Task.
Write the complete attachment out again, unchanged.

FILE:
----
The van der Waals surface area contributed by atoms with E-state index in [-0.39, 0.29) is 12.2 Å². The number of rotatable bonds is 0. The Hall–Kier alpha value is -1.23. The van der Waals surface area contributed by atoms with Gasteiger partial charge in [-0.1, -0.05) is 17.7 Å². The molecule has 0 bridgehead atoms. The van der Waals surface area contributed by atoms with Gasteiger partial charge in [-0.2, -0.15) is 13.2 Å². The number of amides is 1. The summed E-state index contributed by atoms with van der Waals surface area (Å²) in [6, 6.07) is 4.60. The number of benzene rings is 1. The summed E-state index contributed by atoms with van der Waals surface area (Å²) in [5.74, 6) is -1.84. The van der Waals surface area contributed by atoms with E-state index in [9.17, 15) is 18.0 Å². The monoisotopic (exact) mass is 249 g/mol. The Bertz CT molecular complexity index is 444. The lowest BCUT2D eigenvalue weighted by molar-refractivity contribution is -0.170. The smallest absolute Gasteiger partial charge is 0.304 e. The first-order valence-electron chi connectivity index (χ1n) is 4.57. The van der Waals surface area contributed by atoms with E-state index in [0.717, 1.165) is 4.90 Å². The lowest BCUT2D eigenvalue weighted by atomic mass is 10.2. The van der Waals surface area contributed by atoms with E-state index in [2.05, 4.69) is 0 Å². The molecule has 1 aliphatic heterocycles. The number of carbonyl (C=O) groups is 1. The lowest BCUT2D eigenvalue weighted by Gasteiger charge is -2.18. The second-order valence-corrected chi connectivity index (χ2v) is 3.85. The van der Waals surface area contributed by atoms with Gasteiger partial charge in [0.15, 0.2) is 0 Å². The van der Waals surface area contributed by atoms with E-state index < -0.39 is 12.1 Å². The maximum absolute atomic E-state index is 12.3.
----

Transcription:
The van der Waals surface area contributed by atoms with E-state index in [-0.39, 0.29) is 12.2 Å². The number of rotatable bonds is 0. The Hall–Kier alpha value is -1.23. The van der Waals surface area contributed by atoms with Gasteiger partial charge in [-0.1, -0.05) is 17.7 Å². The molecule has 0 bridgehead atoms. The van der Waals surface area contributed by atoms with Gasteiger partial charge in [-0.2, -0.15) is 13.2 Å². The number of amides is 1. The summed E-state index contributed by atoms with van der Waals surface area (Å²) in [6, 6.07) is 4.60. The number of benzene rings is 1. The summed E-state index contributed by atoms with van der Waals surface area (Å²) in [5.74, 6) is -1.84. The van der Waals surface area contributed by atoms with E-state index in [9.17, 15) is 18.0 Å². The monoisotopic (exact) mass is 249 g/mol. The Bertz CT molecular complexity index is 444. The lowest BCUT2D eigenvalue weighted by molar-refractivity contribution is -0.170. The smallest absolute Gasteiger partial charge is 0.304 e. The first-order valence-electron chi connectivity index (χ1n) is 4.57. The van der Waals surface area contributed by atoms with E-state index in [0.717, 1.165) is 4.90 Å². The lowest BCUT2D eigenvalue weighted by atomic mass is 10.2. The van der Waals surface area contributed by atoms with E-state index in [2.05, 4.69) is 0 Å². The molecule has 1 aliphatic heterocycles. The number of carbonyl (C=O) groups is 1. The lowest BCUT2D eigenvalue weighted by Gasteiger charge is -2.18. The second-order valence-corrected chi connectivity index (χ2v) is 3.85. The van der Waals surface area contributed by atoms with Gasteiger partial charge in [0.15, 0.2) is 0 Å². The van der Waals surface area contributed by atoms with E-state index < -0.39 is 12.1 Å². The maximum absolute atomic E-state index is 12.3.